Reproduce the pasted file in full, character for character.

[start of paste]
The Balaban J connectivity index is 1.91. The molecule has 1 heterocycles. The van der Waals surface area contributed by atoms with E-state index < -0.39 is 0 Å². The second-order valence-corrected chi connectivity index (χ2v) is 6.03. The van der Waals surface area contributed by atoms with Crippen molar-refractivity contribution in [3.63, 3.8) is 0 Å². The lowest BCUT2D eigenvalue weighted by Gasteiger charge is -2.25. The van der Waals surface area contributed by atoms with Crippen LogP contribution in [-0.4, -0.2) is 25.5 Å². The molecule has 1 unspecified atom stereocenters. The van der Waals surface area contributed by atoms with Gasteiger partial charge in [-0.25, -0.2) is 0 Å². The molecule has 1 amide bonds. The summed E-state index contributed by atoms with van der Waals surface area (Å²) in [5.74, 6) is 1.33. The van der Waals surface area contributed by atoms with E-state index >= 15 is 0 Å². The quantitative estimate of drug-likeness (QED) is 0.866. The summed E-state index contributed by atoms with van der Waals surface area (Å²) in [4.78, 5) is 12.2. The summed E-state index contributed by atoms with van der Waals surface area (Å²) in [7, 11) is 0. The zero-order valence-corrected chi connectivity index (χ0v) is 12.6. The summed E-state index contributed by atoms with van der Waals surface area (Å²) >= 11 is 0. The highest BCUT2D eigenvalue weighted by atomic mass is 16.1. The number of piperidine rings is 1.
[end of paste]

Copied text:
The Balaban J connectivity index is 1.91. The molecule has 1 heterocycles. The van der Waals surface area contributed by atoms with E-state index < -0.39 is 0 Å². The second-order valence-corrected chi connectivity index (χ2v) is 6.03. The van der Waals surface area contributed by atoms with Crippen molar-refractivity contribution in [3.63, 3.8) is 0 Å². The lowest BCUT2D eigenvalue weighted by Gasteiger charge is -2.25. The van der Waals surface area contributed by atoms with Crippen LogP contribution in [-0.4, -0.2) is 25.5 Å². The molecule has 1 unspecified atom stereocenters. The van der Waals surface area contributed by atoms with Gasteiger partial charge in [-0.25, -0.2) is 0 Å². The molecule has 1 amide bonds. The summed E-state index contributed by atoms with van der Waals surface area (Å²) in [5.74, 6) is 1.33. The van der Waals surface area contributed by atoms with E-state index >= 15 is 0 Å². The quantitative estimate of drug-likeness (QED) is 0.866. The summed E-state index contributed by atoms with van der Waals surface area (Å²) in [4.78, 5) is 12.2. The summed E-state index contributed by atoms with van der Waals surface area (Å²) in [7, 11) is 0. The zero-order valence-corrected chi connectivity index (χ0v) is 12.6. The summed E-state index contributed by atoms with van der Waals surface area (Å²) >= 11 is 0. The highest BCUT2D eigenvalue weighted by atomic mass is 16.1. The number of piperidine rings is 1.